Four weeks of the 2021 NFL season are in the books, and we’ve already learned a lot about the quarterback landscape. While the Bills are winning by the largest margin of all teams in the NFL, Josh Allen doesn’t play like someone who would win the MVP trophy in February. So far, the same is true for Russell Wilson.
However, another NFC West quarterback has catapulted himself at the top of the MVP conversation: Leading the only 4-0 team in the league, Kyler Murray is probably the MVP of the league right now — after watching his combination throws and scrambles, everyone understands why.
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Still, this article is not supposed to crown the MVP after four weeks; it’s about projecting who has the best chance of winning the award when it’s all said and done. And when it comes to the bigger picture, this is still Patrick Mahomes’ award to lose.
Related content for you: PFF's NFL First-Quarter All-Pro Team via Sam Monson
Before we come to the rankings, a short overview of the methodology:
- We trained a model to predict the winner of the MVP award based on only three regular season parameters after week 18 concludes:
- The number of wins (and how that ranks across the league)
- Rank in own division
- Expected points added per play (and how that ranks across the league)
- Since the model works with the regular season stats in hindsight, we need to simulate the remaining games of the season to find results with which we can feed the model. We invoke our weekly win total simulations as well as a bayesian updating method to simulate each quarterback’s EPA per play in 2021.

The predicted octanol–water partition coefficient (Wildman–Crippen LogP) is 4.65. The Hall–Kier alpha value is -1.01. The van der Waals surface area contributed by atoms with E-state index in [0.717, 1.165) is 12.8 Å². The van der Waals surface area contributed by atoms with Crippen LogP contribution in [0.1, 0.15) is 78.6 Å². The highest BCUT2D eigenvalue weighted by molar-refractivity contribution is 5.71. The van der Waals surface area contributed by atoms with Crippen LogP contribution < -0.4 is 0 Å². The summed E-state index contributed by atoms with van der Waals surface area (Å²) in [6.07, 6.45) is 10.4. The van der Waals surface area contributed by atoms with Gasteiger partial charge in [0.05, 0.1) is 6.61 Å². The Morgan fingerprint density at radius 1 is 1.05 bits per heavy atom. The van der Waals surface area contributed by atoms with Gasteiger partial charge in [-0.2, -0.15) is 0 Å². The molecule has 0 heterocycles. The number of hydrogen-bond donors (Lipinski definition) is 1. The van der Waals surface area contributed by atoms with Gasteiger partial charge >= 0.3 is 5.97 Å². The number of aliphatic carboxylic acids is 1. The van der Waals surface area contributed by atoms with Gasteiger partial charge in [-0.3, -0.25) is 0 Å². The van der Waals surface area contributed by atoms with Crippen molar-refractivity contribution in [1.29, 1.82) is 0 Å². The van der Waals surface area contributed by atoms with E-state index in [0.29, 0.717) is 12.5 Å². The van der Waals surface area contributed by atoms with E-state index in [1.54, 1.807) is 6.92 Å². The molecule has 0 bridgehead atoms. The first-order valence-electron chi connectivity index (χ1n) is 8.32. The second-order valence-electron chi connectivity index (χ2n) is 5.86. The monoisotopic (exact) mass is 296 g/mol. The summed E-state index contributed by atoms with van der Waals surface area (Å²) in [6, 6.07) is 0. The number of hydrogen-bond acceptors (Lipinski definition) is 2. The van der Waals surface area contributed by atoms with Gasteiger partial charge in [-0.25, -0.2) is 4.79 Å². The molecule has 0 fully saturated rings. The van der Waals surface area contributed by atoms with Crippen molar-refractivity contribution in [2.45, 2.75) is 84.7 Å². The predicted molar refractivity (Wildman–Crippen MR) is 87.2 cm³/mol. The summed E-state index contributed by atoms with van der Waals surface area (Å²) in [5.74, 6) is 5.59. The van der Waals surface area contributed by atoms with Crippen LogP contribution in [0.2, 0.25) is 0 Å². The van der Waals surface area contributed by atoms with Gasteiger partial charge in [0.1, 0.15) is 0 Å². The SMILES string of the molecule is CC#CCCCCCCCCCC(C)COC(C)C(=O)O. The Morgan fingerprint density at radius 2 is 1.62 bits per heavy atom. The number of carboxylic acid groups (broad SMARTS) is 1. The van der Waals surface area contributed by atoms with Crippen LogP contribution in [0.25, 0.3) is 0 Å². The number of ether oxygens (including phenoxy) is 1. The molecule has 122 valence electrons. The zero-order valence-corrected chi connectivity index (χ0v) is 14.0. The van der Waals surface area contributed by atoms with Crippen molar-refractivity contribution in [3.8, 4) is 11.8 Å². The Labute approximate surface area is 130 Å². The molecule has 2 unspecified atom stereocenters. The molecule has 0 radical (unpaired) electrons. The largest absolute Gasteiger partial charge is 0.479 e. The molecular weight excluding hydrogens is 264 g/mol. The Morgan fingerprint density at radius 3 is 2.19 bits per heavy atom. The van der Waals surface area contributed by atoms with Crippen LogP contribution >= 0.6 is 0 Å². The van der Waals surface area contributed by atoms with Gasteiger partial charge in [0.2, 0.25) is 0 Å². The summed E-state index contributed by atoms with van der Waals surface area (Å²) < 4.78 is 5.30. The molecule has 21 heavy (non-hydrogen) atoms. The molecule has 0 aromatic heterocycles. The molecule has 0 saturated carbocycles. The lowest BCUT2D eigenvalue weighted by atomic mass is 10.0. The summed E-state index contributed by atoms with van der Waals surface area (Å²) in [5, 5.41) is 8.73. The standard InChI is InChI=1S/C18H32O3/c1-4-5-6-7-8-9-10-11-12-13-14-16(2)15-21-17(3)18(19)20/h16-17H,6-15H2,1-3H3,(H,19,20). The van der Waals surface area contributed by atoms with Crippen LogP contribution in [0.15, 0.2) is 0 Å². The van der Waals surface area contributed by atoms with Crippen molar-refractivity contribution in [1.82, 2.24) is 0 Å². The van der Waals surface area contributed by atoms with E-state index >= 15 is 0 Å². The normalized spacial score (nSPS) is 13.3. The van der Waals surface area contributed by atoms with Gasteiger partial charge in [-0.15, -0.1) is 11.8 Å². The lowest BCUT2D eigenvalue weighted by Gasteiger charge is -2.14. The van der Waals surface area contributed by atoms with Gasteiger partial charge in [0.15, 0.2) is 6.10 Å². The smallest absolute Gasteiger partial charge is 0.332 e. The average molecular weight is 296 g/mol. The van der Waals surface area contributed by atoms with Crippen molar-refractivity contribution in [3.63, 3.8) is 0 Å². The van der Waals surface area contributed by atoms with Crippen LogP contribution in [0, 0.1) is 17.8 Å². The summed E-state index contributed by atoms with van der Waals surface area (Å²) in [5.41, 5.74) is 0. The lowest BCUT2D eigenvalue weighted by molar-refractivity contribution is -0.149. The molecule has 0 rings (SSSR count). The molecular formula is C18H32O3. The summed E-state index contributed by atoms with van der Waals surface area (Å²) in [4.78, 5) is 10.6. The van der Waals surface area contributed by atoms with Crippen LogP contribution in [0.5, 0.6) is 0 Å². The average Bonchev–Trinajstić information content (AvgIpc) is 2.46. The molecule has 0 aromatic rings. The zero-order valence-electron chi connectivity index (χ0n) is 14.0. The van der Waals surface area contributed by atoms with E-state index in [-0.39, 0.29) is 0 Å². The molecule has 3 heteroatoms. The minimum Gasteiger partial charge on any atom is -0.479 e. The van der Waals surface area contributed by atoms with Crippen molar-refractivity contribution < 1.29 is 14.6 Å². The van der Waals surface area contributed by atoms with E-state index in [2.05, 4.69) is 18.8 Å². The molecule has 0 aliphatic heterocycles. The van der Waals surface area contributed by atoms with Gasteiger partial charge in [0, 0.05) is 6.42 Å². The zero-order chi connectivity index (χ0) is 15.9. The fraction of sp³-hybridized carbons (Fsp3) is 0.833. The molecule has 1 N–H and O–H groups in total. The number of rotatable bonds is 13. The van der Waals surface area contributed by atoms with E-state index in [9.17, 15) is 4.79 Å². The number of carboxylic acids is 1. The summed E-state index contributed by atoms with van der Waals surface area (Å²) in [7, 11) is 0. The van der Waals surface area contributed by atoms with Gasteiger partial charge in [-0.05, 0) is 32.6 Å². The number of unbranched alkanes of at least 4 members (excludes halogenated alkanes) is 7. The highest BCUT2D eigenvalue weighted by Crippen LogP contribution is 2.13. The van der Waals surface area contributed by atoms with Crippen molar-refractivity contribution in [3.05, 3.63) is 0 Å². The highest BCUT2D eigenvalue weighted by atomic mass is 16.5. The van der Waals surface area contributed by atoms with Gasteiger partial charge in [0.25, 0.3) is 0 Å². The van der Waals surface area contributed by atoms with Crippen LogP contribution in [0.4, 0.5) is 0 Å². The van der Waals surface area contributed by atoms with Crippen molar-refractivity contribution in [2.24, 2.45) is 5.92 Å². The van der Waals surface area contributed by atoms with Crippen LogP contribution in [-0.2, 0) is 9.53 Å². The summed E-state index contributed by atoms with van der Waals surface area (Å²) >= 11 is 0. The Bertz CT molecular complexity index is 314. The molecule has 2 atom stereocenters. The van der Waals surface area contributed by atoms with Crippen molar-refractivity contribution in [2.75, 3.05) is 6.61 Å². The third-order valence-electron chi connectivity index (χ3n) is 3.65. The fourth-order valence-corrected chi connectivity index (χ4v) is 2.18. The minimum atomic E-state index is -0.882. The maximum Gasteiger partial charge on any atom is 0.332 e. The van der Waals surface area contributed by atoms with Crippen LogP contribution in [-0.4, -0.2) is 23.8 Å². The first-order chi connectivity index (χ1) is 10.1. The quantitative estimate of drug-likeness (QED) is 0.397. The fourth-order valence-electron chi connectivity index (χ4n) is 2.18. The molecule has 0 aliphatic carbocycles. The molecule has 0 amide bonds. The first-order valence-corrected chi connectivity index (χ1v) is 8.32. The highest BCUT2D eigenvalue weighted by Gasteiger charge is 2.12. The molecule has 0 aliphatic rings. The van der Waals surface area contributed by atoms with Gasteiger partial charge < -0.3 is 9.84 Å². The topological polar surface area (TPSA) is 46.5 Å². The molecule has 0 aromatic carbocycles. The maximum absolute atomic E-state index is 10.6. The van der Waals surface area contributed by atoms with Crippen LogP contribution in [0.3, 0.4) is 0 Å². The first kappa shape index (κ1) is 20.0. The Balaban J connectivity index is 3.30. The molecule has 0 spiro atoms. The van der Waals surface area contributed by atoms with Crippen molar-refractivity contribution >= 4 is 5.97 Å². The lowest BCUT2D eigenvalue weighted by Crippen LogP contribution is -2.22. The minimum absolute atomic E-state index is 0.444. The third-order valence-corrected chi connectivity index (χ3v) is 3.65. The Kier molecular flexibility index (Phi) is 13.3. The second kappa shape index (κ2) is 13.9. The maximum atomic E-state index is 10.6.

- During the season, we update our beliefs on all quarterbacks with bayesian updating, incorporating up-to-date EPA per play and making adjustments based on PFF passing grade, our charting data — which can identify plays with bad results that aren't the quarterback's fault — and the quality of defense faced.
- Using these updated beliefs, we can simulate the EPA per play for the remainder of the season for each quarterback.
- The number of wins and whether a QB wins his division is obtained from our weekly win totals simulations.
- The goal isn’t to describe who would be MVP if the season ended right now, but rather to predict who will have the best combination of individual stats and team wins at the end of the season (and hence wins the MVP award).
First we adjust for each defense to find which quarterbacks played the most difficult schedule (and receive the highest positive adjustments). Since it’s still early in the season, the defense adjustments are based on both opponent-adjusted performance this season as well as a prior from the offseason. With each passing week, the prior will play a smaller role and will be fully disregarded after eight weeks of play.
The defensive strengths of the teams lead to the following adjustments for quarterbacks (a positive adjustment means a difficult schedule so far, a negative adjustment means an easy schedule):
Of course, it’s also interesting to look at future strength of schedule based on the current strength of defenses. In this chart, a positive number means an easy future schedule (i.e. the player is supposed to generate more EPA due to playing easier defenses):